The result is INSECURE as Pi-hole successfully verified the non-existence of DS whispersystems.org . This verified the absence of DNSSEC signing for the entirety of whispersystems.org .
DNSSEC validation for textsecure-service.whispersystems.org

If you want to learn more about the tricky business of authenticated denial of existence in DNS, check out RFC 7129.

sigfail.verteiltesysteme.net (DNSSEC test domain) – BOGUS

  1. Client localhost requests A sigfail.verteiltesysteme.net – the server responds with the A record and three RRSIG (one for the A, the AAAA and the NSEC records of this domain)
  2. DS net is requested – the server responds with the DS record and the associated RRSIG
  3. The root zone key (DNSKEY .) is requested, the reply type is DNSSEC – the server responds with the DNSKEY of the root zone and its RRSIG
  4. DS verteiltesysteme.net is requested – the server responds with the DS record and the associated RRSIG
  5. DNSKEY net is requested, the reply type is DNSSEC – the server responds with the DNSKEY of net and its RRSIG
  6. DNSKEY verteiltesysteme.net is requested – the server responds with the DNSKEY of verteiltesysteme.net and its RRSIG

Pi-hole verifies the A record for sigfail.verteiltesysteme.net the following way:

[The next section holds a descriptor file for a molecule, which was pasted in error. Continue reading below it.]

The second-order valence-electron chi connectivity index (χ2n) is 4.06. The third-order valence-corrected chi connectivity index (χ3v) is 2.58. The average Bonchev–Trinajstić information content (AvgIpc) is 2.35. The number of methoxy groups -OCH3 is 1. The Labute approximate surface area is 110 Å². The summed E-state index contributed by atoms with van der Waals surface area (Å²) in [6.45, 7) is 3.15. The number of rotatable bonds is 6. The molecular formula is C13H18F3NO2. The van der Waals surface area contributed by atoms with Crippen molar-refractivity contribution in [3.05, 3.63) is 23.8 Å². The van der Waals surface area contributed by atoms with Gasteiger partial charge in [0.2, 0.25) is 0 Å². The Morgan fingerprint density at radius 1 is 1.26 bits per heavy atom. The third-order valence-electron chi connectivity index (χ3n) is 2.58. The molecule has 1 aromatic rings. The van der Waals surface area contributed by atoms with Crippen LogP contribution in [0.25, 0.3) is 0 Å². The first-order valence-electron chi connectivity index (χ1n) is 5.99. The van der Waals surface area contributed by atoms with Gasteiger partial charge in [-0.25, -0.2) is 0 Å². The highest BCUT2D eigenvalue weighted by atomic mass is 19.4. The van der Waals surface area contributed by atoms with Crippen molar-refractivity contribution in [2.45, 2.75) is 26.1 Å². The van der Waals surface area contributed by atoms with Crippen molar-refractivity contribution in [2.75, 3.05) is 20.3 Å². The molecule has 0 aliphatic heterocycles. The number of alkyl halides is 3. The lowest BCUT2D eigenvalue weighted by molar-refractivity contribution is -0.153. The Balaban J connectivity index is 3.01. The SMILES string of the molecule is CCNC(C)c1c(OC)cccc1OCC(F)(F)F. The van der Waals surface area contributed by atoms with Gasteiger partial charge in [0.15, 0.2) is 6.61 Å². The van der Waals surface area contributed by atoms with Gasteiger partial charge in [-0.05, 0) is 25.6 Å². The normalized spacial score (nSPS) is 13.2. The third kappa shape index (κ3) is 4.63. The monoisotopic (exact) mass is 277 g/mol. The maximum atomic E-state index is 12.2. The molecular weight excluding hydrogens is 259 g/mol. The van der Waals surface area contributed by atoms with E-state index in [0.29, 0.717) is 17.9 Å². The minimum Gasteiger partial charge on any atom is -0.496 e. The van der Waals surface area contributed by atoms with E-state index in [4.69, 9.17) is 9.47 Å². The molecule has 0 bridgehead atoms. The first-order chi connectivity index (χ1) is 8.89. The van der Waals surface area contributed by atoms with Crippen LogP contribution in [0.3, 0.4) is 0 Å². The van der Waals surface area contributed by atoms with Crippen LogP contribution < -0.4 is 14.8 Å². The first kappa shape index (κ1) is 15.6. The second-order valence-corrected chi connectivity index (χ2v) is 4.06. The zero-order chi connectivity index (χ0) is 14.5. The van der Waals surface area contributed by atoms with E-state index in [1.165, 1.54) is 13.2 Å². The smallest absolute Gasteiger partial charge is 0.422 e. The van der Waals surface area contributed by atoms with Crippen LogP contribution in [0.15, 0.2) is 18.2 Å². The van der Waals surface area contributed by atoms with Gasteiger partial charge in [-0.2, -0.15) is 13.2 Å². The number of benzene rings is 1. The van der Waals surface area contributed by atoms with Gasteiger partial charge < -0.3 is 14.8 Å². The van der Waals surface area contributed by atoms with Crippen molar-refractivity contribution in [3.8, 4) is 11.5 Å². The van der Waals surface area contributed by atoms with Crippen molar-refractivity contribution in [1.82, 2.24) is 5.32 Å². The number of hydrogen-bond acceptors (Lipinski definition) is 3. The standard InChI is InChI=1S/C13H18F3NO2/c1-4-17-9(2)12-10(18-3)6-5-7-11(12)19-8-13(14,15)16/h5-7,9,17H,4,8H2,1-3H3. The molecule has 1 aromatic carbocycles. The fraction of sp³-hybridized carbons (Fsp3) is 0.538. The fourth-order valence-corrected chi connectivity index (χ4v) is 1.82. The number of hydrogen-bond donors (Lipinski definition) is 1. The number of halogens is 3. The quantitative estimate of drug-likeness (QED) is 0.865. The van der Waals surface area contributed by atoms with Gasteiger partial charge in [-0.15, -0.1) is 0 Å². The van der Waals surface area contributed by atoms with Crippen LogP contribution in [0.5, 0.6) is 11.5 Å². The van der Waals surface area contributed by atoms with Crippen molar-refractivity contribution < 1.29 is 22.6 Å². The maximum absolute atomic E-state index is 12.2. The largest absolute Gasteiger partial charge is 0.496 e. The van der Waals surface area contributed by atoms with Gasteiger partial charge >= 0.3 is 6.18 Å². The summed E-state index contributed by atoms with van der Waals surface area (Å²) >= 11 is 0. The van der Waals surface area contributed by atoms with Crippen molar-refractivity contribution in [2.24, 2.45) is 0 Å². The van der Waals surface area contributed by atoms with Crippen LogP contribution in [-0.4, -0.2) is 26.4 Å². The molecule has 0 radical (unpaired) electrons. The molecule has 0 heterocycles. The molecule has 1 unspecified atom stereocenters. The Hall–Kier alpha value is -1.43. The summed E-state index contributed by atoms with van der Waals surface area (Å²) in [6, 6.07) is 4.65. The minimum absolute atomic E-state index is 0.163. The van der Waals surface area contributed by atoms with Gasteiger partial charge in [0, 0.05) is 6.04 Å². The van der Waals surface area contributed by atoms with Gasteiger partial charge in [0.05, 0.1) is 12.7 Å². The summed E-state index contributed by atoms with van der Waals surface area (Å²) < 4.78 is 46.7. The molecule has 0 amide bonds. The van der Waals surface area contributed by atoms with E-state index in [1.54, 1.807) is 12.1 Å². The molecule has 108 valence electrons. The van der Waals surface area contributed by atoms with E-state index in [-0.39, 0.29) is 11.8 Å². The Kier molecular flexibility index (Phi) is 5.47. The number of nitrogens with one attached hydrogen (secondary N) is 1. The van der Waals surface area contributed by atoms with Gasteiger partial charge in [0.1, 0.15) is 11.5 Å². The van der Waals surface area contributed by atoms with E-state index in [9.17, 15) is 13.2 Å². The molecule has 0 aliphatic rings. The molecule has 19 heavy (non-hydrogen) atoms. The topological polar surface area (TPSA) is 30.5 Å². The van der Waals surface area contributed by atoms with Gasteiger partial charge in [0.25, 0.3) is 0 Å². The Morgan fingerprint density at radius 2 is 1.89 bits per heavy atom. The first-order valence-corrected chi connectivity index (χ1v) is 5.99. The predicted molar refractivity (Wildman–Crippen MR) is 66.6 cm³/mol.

1. The A record A sigfail.verteiltesysteme.net (reply #1) cannot be validated through its RRSIG (in same reply) – as the computed hash is not the same as the hash decrypted with the DNSKEY of verteiltesysteme.net (reply #6)
  2. The DNSKEY of verteiltesysteme.net (reply #6) is validated through its RRSIG using the DS of verteiltesysteme.net (reply #4)
  3. The DNSKEY of net (reply #5) is validated through its RRSIG using the DS of net (reply #2)
  4. The DNSKEY of the root zone (reply #3) is validated through its RRSIG using the trust-anchor hard-wired into Pi-hole

The result is BOGUS as the A sigfail.verteiltesysteme.net is not signed by any trusted key even though DNSSEC is enabled for this zone.

Exemplary DNSSEC validation for sigfail.verteilesysteme.net

Other DNSSEC test domains result in the following BOGUS codes:

  • dnssec-failed.org: BOGUS (DNSKEY missing)
    • None of the 2 DNSKEY dnssec-failed.org records could be validated by any of the 2 DS dnssec-failed.org records.
    • The DNSKEY dnssec-failed.org was not signed by any trusted keys and, hence, rejected.
  • rhybar.cz: BOGUS (DNSSEC signature expired)
    • RRSIG rhybar.cz: The Signature Expiration field of the RRSIG record is in the past (2008-10-30 08:00:58+00:00).